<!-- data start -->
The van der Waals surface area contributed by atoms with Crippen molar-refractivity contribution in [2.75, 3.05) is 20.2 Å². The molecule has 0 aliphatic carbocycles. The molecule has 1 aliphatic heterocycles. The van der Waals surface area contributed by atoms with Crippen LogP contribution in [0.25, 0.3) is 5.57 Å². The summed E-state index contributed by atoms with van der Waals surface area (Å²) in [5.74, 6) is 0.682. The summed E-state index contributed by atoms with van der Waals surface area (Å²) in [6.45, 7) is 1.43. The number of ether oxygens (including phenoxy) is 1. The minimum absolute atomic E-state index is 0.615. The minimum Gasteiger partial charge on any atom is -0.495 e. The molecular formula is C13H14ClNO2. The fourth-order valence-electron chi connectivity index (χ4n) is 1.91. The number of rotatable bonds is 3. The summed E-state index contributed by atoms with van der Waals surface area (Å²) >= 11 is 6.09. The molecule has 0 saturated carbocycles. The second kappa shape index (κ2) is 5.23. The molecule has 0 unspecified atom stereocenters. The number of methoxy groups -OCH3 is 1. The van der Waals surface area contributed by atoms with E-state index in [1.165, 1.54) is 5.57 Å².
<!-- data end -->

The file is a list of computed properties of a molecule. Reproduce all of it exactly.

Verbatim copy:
The van der Waals surface area contributed by atoms with Crippen molar-refractivity contribution in [2.75, 3.05) is 20.2 Å². The molecule has 0 aliphatic carbocycles. The molecule has 1 aliphatic heterocycles. The van der Waals surface area contributed by atoms with Crippen LogP contribution in [0.25, 0.3) is 5.57 Å². The summed E-state index contributed by atoms with van der Waals surface area (Å²) in [5.74, 6) is 0.682. The summed E-state index contributed by atoms with van der Waals surface area (Å²) in [6.45, 7) is 1.43. The number of ether oxygens (including phenoxy) is 1. The minimum absolute atomic E-state index is 0.615. The minimum Gasteiger partial charge on any atom is -0.495 e. The molecular formula is C13H14ClNO2. The fourth-order valence-electron chi connectivity index (χ4n) is 1.91. The number of rotatable bonds is 3. The summed E-state index contributed by atoms with van der Waals surface area (Å²) >= 11 is 6.09. The molecule has 0 saturated carbocycles. The second kappa shape index (κ2) is 5.23. The molecule has 0 unspecified atom stereocenters. The number of methoxy groups -OCH3 is 1. The van der Waals surface area contributed by atoms with E-state index in [1.165, 1.54) is 5.57 Å².